Steps Requirements Timelines Evidence for Certification
1 Course Work
(42 credits)
During the first four or five semesters (2-2.5 years) Enrolling course work seminars and research methodologies courses
Typically, 9-12 credits (three to four courses) enrolled per semester.
Review of student’s satisfactory academic progress at the end of each semester
2 Comprehensive
(3 credits)
In the fifth or sixth semester (2.5-3 years) Enrolling Comprehensive Exams Preparation
8 questions covering the five different areas, answered over two consecutive days.
Comprehensive exams are implemented and overseen by the Ph.D. Program Committee
Candidacy status will be given to students who pass comprehensive exams
3 Dissertation
Proposal/ Oral
(3 credits)
In the sixth or seventh semester (3-3.5 years) Enrolling Dissertation Proposal Preparation
The first reader of the dissertation committee will be appointed to advise and guide the dissertation proposal.
The dissertation proposal will be evaluated by the dissertation committee and approved by the PhD Program Committee
4 Dissertation
Research & Writing
(12 credits)
In the seventh or eighth semester (3.5-4 years) Enrolling Dissertation Research and Writing
The dissertation committee (the first and second readers) guides the dissertation writing.
The dissertation will be evaluated by the dissertation committee and an external reader and approved by the PhD Program Committee
5 Dissertation
Oral Defense
Three months before the end of each semester (4.5-5 years) All members of the dissertation committee and the Ph.D. Program Committee may participate in the oral defense.
The dissertation committee submits a final report, and the Ph.D. Program Committee makes a final decision


Eun Moo Lee, PhD
Associate Professor of Intercultural Studies


The Ph.D. in Intercultural Studies is designed as a five-year program, requiring a minimum of two years (four semesters) of coursework seminars followed by two to three years of comprehensive examinations and dissertation writing and defense. The minimum number of required credits for the degree is 60. And the length of the program may vary depending on the total number of credits attempted each semester and/or on the number of additional required credits (e.g., language requirements). The program operates year-round, with full-load enrollment available in the fall and spring semesters. A few doctoral seminars may also be available in a weeklong intensive format during summer.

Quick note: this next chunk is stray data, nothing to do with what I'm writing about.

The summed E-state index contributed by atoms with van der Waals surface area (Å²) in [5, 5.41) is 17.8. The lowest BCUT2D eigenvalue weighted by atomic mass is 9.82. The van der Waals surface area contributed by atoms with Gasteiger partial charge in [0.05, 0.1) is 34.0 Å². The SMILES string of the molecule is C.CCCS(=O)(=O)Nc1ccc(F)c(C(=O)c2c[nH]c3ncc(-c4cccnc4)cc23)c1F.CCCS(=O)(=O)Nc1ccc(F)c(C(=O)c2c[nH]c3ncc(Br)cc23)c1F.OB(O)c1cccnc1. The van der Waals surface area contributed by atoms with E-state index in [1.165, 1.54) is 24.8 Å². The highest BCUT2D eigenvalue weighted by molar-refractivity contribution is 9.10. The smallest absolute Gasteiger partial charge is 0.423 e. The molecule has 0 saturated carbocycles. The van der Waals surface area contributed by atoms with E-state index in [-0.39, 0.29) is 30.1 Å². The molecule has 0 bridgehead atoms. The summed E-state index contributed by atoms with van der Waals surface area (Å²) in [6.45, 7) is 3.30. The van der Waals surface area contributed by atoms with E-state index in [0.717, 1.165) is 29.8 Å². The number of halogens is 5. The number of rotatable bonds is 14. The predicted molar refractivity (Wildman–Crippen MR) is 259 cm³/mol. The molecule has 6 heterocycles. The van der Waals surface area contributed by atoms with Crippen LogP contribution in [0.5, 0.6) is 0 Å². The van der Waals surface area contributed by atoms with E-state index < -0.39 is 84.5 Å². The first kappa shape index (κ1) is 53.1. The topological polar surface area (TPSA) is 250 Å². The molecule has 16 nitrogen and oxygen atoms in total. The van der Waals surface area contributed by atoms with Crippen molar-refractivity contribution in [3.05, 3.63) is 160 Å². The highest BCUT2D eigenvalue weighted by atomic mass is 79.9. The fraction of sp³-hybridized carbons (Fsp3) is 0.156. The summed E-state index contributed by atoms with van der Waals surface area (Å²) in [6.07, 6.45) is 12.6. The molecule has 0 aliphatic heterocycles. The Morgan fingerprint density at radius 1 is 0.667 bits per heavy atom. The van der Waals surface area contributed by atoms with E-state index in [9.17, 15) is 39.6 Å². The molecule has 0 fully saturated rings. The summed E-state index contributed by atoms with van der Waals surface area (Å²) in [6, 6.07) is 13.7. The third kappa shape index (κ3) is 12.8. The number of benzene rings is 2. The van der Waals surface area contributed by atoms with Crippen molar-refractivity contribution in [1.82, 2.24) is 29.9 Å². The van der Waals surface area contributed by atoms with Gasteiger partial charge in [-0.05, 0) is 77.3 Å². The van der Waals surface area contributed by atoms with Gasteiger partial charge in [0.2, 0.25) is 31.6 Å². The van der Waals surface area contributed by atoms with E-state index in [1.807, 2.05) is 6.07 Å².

Foundational (Choose 5 courses, 15 credits) Credits
PIC702:   Christian Mission, Anthropology, and Globalization 3
PIC714:   Theology of Mission & Evangelism  3
PICC715: Global Theologizing & World Christianity  3
PICC742: Intercultural Communication 3
PICF713: Biblical Principles for Transforming Culture 3
Total 15

Research Methodologies (Choose 2 courses, 6 credits)
PICR720: Qualitative Research Methods 3
PICR721: Quantitative Research Methods 3
PICR722: Historiographic Research Methods 3
PICR723: Research Design 3
Total 6

Core Electives (Choose 4 courses, 12 credits) 
PICC723:  History of Christian Mission  3
PICC730: Theological Studies on New Paradigms of Church Ministry for Mission  3
PICC731: Systematic Theology for Mission 3
PICC732: Biblical Mission and Strategies  3
PICC741: Methodology of Ministry in Postmodernism Thoughts  3
PICC750:  Cross-Cultural Leadership  3
PICC751:  Education in Intercultural Context 3
Total 12

Electives (Choose 3 courses, 9 credits)   
PIC711:  World Mission and Church (Missional Church) 3
PICC743: Indigenous Church Planting and Growth  3
PICE760: Partnership in Mission & Ministry  3
PICE762: Christian Encounter to Other Religions 3
PICE765: Trends of World Missions 3
PICE766: Christian Mission and Social Transformation 3
PICE767: Business as a Mission 3
PICE768: Studies on Ecumenical Involvement in Mission 3
PICE769: Mission and Biblical Worldview 3
PICE772: Global Contextual Studies Seminar 3
PICE776: Postmodern Issues for Mission     3
PICE778: Cross-Cultural Discipleship  3
Total 9

Comprehensive Examinations & Dissertation (18 credits)
PICD780: Orientation for Comprehensive Exam and Dissertation 0
PICD781: Comprehensive Exam Preparation 3
PICD782: Dissertation Proposal Preparation 3
PICD783: Dissertation Research & Writing  12
Total 18

Total Credits: 60